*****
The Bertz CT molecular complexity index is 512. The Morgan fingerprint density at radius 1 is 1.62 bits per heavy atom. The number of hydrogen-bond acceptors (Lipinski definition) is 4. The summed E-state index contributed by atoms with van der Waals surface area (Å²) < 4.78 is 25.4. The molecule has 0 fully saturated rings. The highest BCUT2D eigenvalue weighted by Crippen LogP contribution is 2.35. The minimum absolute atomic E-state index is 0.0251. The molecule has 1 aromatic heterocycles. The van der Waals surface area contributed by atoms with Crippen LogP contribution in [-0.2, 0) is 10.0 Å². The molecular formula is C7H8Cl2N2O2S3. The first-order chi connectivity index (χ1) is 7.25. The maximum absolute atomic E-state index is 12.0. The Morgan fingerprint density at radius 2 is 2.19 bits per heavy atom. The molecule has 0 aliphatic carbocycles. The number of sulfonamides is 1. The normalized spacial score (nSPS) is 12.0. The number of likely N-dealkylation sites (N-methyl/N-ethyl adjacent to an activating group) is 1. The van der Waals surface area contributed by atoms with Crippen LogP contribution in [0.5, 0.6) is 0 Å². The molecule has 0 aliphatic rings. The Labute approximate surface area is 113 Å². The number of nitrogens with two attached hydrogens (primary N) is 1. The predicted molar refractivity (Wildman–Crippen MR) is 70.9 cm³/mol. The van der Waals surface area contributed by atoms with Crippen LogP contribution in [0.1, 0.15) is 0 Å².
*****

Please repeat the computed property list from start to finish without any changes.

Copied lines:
The Bertz CT molecular complexity index is 512. The Morgan fingerprint density at radius 1 is 1.62 bits per heavy atom. The number of hydrogen-bond acceptors (Lipinski definition) is 4. The summed E-state index contributed by atoms with van der Waals surface area (Å²) < 4.78 is 25.4. The molecule has 0 fully saturated rings. The highest BCUT2D eigenvalue weighted by Crippen LogP contribution is 2.35. The minimum absolute atomic E-state index is 0.0251. The molecule has 1 aromatic heterocycles. The van der Waals surface area contributed by atoms with Crippen LogP contribution in [-0.2, 0) is 10.0 Å². The molecular formula is C7H8Cl2N2O2S3. The first-order chi connectivity index (χ1) is 7.25. The maximum absolute atomic E-state index is 12.0. The Morgan fingerprint density at radius 2 is 2.19 bits per heavy atom. The molecule has 0 aliphatic carbocycles. The number of sulfonamides is 1. The normalized spacial score (nSPS) is 12.0. The number of likely N-dealkylation sites (N-methyl/N-ethyl adjacent to an activating group) is 1. The van der Waals surface area contributed by atoms with Crippen LogP contribution in [0.5, 0.6) is 0 Å². The molecule has 0 aliphatic rings. The Labute approximate surface area is 113 Å². The number of nitrogens with two attached hydrogens (primary N) is 1. The predicted molar refractivity (Wildman–Crippen MR) is 70.9 cm³/mol. The van der Waals surface area contributed by atoms with Crippen LogP contribution in [0.1, 0.15) is 0 Å².